Americans are struggling to comprehend what happened to the fresh-faced young people we sent to Iraq. While most are serving honorably and bravely under incredibly difficult conditions, six will soon be court-martialed for abuse of Iraqi prisoners, for behavior most of their countrymen find disgusting and sick. And in one of the very prisons Saddam Hussein's torturers used for their victims.
What happened, we ask? Iraqi prison guards may have tortured other Iraqis, but Americans are not supposed to do things like that.
Meanwhile, here in Britain, the full impact of the scandal has yet to hit. British soldiers have been implicated in similar scandals by Amnesty International and International Committee of the Red Cross reports, yet disbelief and suspended judgment still remain the prevailing emotions.
An editorial in the DailyTelegraph summed up the prevailing mod, "Our reputation as a country depends on our comportment abroad. If our servicemen have been unfairly blackguarded, they will be entitled to a handsome apology from several newspapers. But if they are guilty, they are a disgrace to Britain." Overall, there is a feeling that Americans may be capable of such outrages, but not the British. In other words, there is an outcry that is still waiting to happen. If or when it does, it will not be good for the already beleaguered government of Prime Minister Tony Blair.
The problem that we may have to deal with is that in the wartime absence of the societal rules and norms, proper leadership and training, some people do behave appallingly and criminally. Maybe more of us would than we care to think, if we were put to the test. But that is exactly why warfare has rules and standards of its own. Not so long ago, before going into Iraq, we were involved in discussions of the concept of "just war."
That is exactly what that discussion was all about.
To the British government, like the American, the reports of egregious abuse of prisoners in Iraq compound existing difficulties in an engagement that seems in danger of losing direction. The Blair government faces the added problem of widespread popular opposition to the war - a request from the American government for an additional 3,000 troops from Britain to make up for the Spanish pullout. In the House of Commons' question time on Monday, Defense Minister Geoffrey Hoon offered an "unreserved apology" to any Iraqis who were abused.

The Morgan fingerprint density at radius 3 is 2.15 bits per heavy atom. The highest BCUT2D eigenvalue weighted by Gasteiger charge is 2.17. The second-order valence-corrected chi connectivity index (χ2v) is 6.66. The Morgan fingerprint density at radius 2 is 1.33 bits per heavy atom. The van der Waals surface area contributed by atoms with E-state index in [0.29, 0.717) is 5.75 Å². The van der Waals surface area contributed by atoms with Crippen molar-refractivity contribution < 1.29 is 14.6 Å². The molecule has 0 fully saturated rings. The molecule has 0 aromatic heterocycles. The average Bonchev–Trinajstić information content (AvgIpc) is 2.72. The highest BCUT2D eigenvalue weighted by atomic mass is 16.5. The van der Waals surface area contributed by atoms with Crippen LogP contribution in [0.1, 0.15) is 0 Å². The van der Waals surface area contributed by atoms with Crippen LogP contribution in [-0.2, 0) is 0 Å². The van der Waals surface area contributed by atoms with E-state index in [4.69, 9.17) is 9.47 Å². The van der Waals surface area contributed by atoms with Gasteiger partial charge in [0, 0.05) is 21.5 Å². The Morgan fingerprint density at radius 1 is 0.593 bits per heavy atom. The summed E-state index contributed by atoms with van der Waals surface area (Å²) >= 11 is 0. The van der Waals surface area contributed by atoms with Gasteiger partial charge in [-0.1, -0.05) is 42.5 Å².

In the United States, Defense Secretary Donald Rumsfeld has come under heated attack and demands for his resignation are flying fast and furious from Democrats and liberal editorial pages. Yet, until anyone has demonstrated - as opposed to speculated - that any systemic problem exists for which Mr. Rumsfeld can be said to be responsible, that can hardly be considered more than political posturing.
All we know for sure right now is that six U.S. soldiers (two of whom are young women) acted in ways that were beyond the pale, inflicting treatment on Iraq prisoners totally unlike anything we would countenance for an American prisoner of war. What we know comes out of Army Maj. Gen. Antonio Taguba's detailed 53-page report, and there is no denying it is bad.
But it should not be an indictment of the entire U.S. military effort in Iraq, of the secretary of defense or of U.S. foreign policy as a whole. Critics are now saying, as did an editorial in The Washington Post last week, that Mr. Rumsfeld himself created "a culture of lawlessness" that encouraged abuses to take place. This argument was extended in an article in the Wall Street Journal on Monday that suggested "the U.S. has set itself above international law." Now, that is getting your proportions all out of whack. On the other hand, some defenders of the war effort do their cause no good to argue that "this is war, what do your expect?" Or to trivialize the abuse by suggesting that worse is inflicted on prospective members of American fraternity houses. Or to bring up the horrible murder and mutilation of American aid workers by the hands of Iraqi mobs. That is not a standard American soldiers would want to be judged by.
So far it seems our problem is that boys - and girls - were sent out to do a man's job without adequate training and supervision. They may not even have been familiar with the Geneva Conventions. They went wildly astray as a result. Or as the father of Jeremy Sivits, the first to be court-martialed, put it, "My son is not a trained military MP. He is a trained mechanic ... Why was a mechanic allowed to handle prisoners?"
Only accountability, openness and thoroughness in the painful investigations and court-martials to come will even start to make a dent in that calamity.
Helle Dale is director of Foreign Policy and Defense Studies at the Heritage Foundation. E-mail: firstname.lastname@example.org. Her column ordinarily appears on Wednesdays.
First appeared in The Washington Times